“I think it will eventually get there,” Tullis says, “but until it does and until everybody is up to speed, comparing apples with apples, I don’t think diagnostic angiography will be out of favor.”

Mini versions
Mini C-arms, a relative latecomer to the C-arm market after debuting in the mid-1980s, cost between $30,000 to $70,000. Low-end systems are sold to orthopedic and podiatric practices for extremity imaging, while high-end products generally are installed in ORs, emergency rooms and orthopedic departments within hospitals.

Many of the same factors driving the full-size mobile C-arm market also propel the mini version, including new applications and a growing international market. Although most mini C-arms today are sold in the United States, some industry watchers say future growth lies in the international community.

Mike Sullivan, president and CEO of XiTec Inc. (East Windsor, Conn.), estimates that approximately “30 percent of the [mini C-arm] market is in North America; the rest of it is in European, South American or Pacific Rim areas.”

The growth in outpatient clinics in the U.S and abroad also spurs mini C-arms sales. That market segment requires a simpler approach, says Sullivan. XiTec recently introduced the XiScan 6000, a new system that has a selectable 6-inch/4-inch dual-mode image intensifier, a larger field-of-view than XiTec’s 4-inch and 2.6-inch products.

With a 6-inch field-of-view, physicians can image larger body parts, such as knees and hips.

Debbie Rice, material manager and OR tech at Washington Outpatient Surgery Center (Fremont, Calif.), agrees that the facility has all the bells and whistles it wants. The center owns a Premier system, a 6-inch/4-inch dual mode mini C-arm from Fluoroscan Imaging Systems (Northbrook, Ill.), a wholly-owned subsidiary of Hologic Inc. (Bedford, Mass.).

“It does everything we want it to do,” says Rice. “I can’t even think of any upgrades that I would want to see.”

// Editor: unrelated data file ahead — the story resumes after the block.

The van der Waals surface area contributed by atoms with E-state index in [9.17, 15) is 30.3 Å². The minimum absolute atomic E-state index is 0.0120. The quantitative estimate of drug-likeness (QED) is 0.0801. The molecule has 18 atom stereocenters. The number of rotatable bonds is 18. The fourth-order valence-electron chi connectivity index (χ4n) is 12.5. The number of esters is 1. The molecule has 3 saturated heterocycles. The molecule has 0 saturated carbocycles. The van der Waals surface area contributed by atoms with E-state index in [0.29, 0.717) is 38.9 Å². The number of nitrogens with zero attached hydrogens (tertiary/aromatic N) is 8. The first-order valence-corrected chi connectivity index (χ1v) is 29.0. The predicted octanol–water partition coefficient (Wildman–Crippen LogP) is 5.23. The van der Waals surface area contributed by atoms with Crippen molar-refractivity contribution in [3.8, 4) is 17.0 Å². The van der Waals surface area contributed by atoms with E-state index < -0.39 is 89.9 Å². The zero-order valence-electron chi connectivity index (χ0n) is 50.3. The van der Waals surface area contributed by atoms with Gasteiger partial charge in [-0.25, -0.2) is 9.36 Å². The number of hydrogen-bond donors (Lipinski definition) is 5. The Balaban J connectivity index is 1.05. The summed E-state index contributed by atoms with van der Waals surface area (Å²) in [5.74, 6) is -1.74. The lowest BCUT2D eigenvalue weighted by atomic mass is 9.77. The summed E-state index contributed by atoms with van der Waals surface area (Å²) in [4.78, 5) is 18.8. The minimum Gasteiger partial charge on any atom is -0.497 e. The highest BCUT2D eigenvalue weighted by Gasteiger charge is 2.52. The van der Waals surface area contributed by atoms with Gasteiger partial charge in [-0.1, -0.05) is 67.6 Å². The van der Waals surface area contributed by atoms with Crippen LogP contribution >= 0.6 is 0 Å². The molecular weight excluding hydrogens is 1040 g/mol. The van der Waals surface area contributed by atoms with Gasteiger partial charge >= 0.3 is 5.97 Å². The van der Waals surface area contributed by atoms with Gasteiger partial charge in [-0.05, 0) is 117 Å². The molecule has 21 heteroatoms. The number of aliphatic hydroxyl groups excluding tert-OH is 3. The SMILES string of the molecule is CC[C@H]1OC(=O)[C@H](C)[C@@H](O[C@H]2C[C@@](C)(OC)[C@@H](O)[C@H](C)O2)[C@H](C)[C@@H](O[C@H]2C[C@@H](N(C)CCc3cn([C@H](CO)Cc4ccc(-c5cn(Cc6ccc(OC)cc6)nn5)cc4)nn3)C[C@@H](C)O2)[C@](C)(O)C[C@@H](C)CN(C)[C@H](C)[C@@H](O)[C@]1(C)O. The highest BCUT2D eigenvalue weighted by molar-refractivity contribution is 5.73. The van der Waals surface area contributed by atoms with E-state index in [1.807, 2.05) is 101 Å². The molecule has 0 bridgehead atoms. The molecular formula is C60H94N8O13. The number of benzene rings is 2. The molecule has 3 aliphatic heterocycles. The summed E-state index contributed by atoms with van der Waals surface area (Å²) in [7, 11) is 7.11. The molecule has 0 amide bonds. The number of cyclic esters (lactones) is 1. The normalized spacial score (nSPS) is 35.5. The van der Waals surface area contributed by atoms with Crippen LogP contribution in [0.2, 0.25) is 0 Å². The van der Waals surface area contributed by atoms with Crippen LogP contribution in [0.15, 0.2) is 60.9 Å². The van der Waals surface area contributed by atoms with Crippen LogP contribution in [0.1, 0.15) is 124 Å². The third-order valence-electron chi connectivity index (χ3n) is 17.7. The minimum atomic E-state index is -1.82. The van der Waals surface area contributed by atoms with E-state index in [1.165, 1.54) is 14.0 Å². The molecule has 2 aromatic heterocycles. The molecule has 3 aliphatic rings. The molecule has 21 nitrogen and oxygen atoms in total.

The outpatient center uses the C-arm strictly for orthopedic uses, such as broken bone realignments, ACL reconstructions and removing foreign bodies. The C-arm sees about one patient a day.

Like XiTec, Fluoroscan soon plans to introduce a larger version of its traditional mini C-arm. At a 9-inch field-of-view, the new system is a full-size mobile C-arm.

“It allows us to expand into a full range of orthopedic procedures rather than just extremities,” says Carole Lee, Fluoroscan’s marketing manager. “We feel our orthopedic base is looking for that from us.”

Flat-panel future
As companies develop flat-panel technology for other X-ray products, experts predict flat panels will be incorporated into C-arms as well — but not soon. The technology is available and a few small flat-panel arrays have been installed. However, the cost for today’s flat panels overrides the cost advantages of mobile C-arms.

“I think there’ll be a day for it,” says XiTec’s Sullivan. “It will probably be at least a few years before the technology can improve to take the cost out so it makes sense to implement the flat panel in the mini C-arm.”

Full-size mobile and fixed C-arm manufacturers also are not rushing to implement prototype flat panels, in part because of the high cost, but also because the technology is not ready.

“We find there is a better trade-off with the existing image intensifier/CCD combination than there is in a flat panel,” adds Philips’s Steidley. “We think you have to give up too much in terms of image quality and dose management to utilize today’s first generation flat panels.”

Philips, which is delivering static flat-panel X-ray products, is working to overcome the technology’s limitations of today’s prototype dynamic C-arms. Other companies that have invested in flat-panel technology also are waiting for the right time to introduce it into the C-arm market. end.gif (810 bytes)